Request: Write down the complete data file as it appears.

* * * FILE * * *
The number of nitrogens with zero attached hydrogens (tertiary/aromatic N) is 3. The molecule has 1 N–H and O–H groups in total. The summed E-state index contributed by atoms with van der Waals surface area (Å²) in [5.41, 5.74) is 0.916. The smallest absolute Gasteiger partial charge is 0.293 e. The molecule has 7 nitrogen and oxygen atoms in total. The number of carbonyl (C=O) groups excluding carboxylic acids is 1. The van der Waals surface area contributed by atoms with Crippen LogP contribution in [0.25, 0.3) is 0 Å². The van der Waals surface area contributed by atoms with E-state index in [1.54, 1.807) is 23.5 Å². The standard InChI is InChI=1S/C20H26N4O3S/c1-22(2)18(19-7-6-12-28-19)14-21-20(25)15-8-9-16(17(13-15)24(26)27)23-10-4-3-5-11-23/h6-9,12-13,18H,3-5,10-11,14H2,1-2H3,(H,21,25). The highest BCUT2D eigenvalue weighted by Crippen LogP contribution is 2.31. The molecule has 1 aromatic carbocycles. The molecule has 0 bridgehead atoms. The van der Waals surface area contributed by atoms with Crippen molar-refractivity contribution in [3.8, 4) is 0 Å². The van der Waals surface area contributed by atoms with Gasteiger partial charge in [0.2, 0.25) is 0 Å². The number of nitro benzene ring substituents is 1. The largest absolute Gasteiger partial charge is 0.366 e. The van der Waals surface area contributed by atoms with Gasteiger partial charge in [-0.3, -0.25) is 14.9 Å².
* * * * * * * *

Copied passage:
The number of nitrogens with zero attached hydrogens (tertiary/aromatic N) is 3. The molecule has 1 N–H and O–H groups in total. The summed E-state index contributed by atoms with van der Waals surface area (Å²) in [5.41, 5.74) is 0.916. The smallest absolute Gasteiger partial charge is 0.293 e. The molecule has 7 nitrogen and oxygen atoms in total. The number of carbonyl (C=O) groups excluding carboxylic acids is 1. The van der Waals surface area contributed by atoms with Crippen LogP contribution in [0.25, 0.3) is 0 Å². The van der Waals surface area contributed by atoms with E-state index in [1.54, 1.807) is 23.5 Å². The standard InChI is InChI=1S/C20H26N4O3S/c1-22(2)18(19-7-6-12-28-19)14-21-20(25)15-8-9-16(17(13-15)24(26)27)23-10-4-3-5-11-23/h6-9,12-13,18H,3-5,10-11,14H2,1-2H3,(H,21,25). The highest BCUT2D eigenvalue weighted by Crippen LogP contribution is 2.31. The molecule has 1 aromatic carbocycles. The molecule has 0 bridgehead atoms. The van der Waals surface area contributed by atoms with Crippen molar-refractivity contribution in [3.8, 4) is 0 Å². The van der Waals surface area contributed by atoms with Gasteiger partial charge in [0.2, 0.25) is 0 Å². The number of nitro benzene ring substituents is 1. The largest absolute Gasteiger partial charge is 0.366 e. The van der Waals surface area contributed by atoms with Gasteiger partial charge in [-0.3, -0.25) is 14.9 Å².